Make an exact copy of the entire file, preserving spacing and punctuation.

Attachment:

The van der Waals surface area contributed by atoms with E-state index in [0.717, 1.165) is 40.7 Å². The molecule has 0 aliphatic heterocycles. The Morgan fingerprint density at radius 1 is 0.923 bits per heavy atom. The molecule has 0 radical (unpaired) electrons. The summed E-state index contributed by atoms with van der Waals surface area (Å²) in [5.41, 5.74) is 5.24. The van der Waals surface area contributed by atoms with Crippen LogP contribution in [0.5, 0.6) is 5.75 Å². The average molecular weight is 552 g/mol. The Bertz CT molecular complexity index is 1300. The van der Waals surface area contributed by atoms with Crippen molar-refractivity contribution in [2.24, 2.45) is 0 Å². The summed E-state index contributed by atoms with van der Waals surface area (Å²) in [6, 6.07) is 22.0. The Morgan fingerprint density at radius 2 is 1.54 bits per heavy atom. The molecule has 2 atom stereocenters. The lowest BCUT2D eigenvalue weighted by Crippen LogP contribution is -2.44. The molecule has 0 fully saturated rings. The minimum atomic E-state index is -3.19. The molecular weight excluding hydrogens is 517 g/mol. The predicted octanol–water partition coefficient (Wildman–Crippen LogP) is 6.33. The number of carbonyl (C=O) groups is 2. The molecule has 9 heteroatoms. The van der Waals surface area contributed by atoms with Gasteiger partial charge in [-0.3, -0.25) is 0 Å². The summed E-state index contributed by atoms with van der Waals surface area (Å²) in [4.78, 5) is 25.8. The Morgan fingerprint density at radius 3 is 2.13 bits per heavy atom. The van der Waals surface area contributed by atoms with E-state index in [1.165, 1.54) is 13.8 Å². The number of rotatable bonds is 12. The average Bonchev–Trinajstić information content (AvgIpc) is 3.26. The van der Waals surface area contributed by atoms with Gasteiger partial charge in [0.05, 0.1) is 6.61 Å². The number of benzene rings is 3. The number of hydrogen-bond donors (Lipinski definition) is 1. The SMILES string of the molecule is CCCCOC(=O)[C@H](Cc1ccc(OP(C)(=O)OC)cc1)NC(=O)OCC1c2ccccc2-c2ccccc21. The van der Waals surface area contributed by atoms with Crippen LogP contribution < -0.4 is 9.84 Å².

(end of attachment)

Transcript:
The van der Waals surface area contributed by atoms with E-state index in [0.717, 1.165) is 40.7 Å². The molecule has 0 aliphatic heterocycles. The Morgan fingerprint density at radius 1 is 0.923 bits per heavy atom. The molecule has 0 radical (unpaired) electrons. The summed E-state index contributed by atoms with van der Waals surface area (Å²) in [5.41, 5.74) is 5.24. The van der Waals surface area contributed by atoms with Crippen LogP contribution in [0.5, 0.6) is 5.75 Å². The average molecular weight is 552 g/mol. The Bertz CT molecular complexity index is 1300. The van der Waals surface area contributed by atoms with Crippen molar-refractivity contribution in [2.24, 2.45) is 0 Å². The summed E-state index contributed by atoms with van der Waals surface area (Å²) in [6, 6.07) is 22.0. The Morgan fingerprint density at radius 2 is 1.54 bits per heavy atom. The molecule has 2 atom stereocenters. The lowest BCUT2D eigenvalue weighted by Crippen LogP contribution is -2.44. The molecule has 0 fully saturated rings. The minimum atomic E-state index is -3.19. The molecular weight excluding hydrogens is 517 g/mol. The predicted octanol–water partition coefficient (Wildman–Crippen LogP) is 6.33. The number of carbonyl (C=O) groups is 2. The molecule has 9 heteroatoms. The van der Waals surface area contributed by atoms with Gasteiger partial charge in [-0.3, -0.25) is 0 Å². The summed E-state index contributed by atoms with van der Waals surface area (Å²) in [4.78, 5) is 25.8. The Morgan fingerprint density at radius 3 is 2.13 bits per heavy atom. The van der Waals surface area contributed by atoms with E-state index in [1.165, 1.54) is 13.8 Å². The number of rotatable bonds is 12. The average Bonchev–Trinajstić information content (AvgIpc) is 3.26. The van der Waals surface area contributed by atoms with Gasteiger partial charge in [0.05, 0.1) is 6.61 Å². The number of benzene rings is 3. The number of hydrogen-bond donors (Lipinski definition) is 1. The SMILES string of the molecule is CCCCOC(=O)[C@H](Cc1ccc(OP(C)(=O)OC)cc1)NC(=O)OCC1c2ccccc2-c2ccccc21. The van der Waals surface area contributed by atoms with Crippen LogP contribution < -0.4 is 9.84 Å².